If you work on photographs using image editing software, maybe you’ve heard that you should set a true white point and a true black point. In Photoshop, this would be accomplished, for example, by using the Levels tool to move the black point slider to where it just about touches the left side of the histogram and the white point slider to where it just about touches the right side of the histogram. The idea is that having a true black and a true white ensures that the full range of tones from black to white will be present in the image, and that images without the full range of tones will tend to look flat and lifeless.
Well, it’s a good idea and most of my images in fact do have a true black point and a true white point. But not this one. From memory, I believe the blackest point is about RGB = 15, 15, 15 and the whitest point is about RGB = 240, 240, 240. Given that the RGB range for a black and white image is from 0, 0, 0 to 256, 256, 256, this means there’s a non-trivial gap at each end of the image’s histogram, and instead of having the full range of tones from black to white, the image tones here are somewhat compressed into a band from dark grey to light grey.
But I like it this way. If I had used a true black and a true white, the image would have been more crisp, vibrant, and dynamic. It also would have been louder, punchier, and more in-your-face. That’s not what this scene is about. It’s about the peacefulness and calmness that was present in the (very cold) air that day and what I was feeling about it when I tripped the shutter.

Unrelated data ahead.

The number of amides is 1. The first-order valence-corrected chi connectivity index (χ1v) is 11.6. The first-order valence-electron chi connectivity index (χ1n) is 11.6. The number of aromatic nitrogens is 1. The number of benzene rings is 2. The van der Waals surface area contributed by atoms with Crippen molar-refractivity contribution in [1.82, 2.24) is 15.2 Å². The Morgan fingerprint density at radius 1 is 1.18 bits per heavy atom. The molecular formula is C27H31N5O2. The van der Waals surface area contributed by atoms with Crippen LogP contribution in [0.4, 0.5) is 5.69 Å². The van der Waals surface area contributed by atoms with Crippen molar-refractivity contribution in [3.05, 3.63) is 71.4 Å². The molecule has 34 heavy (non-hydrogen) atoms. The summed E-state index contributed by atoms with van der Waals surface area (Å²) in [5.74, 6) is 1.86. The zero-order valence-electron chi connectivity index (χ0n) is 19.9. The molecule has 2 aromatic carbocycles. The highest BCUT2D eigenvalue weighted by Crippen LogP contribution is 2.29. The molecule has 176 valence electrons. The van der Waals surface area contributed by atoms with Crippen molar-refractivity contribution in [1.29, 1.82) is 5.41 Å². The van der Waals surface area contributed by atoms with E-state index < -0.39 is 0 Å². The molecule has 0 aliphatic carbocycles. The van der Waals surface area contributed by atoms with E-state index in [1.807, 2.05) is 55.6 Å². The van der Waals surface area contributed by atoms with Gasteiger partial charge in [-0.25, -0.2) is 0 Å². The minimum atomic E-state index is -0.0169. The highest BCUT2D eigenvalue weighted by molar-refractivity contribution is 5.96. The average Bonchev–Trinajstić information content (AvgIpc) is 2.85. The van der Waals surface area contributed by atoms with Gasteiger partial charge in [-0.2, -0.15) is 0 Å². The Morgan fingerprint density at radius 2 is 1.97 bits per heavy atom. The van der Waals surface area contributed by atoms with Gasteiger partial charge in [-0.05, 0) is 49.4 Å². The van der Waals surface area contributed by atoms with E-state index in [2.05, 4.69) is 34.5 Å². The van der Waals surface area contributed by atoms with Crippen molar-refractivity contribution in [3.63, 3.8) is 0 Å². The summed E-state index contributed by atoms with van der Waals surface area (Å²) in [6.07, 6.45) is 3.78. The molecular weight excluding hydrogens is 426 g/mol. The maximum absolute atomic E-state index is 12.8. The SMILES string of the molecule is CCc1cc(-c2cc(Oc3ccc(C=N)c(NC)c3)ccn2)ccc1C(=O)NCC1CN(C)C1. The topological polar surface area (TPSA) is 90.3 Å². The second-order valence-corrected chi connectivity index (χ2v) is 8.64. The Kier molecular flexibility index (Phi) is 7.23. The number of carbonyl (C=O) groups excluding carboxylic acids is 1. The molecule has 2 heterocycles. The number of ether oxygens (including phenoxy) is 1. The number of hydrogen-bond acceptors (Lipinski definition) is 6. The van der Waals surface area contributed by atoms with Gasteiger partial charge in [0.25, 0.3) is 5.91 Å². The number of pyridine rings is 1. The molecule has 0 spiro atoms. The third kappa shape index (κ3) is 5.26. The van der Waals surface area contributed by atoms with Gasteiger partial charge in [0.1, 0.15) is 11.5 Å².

I think the more compressed tonal range is an effective tool with which to communicate that calm and quiet feeling. I also should note that I think you can get away without using a true black and a true white in this image because it is an image of snow – the presence of so many white tones means you can still get sufficient contrast between the snow and the fence to keep interest, even without having the full range of tones present.
Perhaps more importantly, I think it’s okay for the image to be calm and quiet. Computers and software make it so easy to pump up the contrast and (for color images) saturation that a good number of photographs these days tend to make me feel like I’m being shouted at.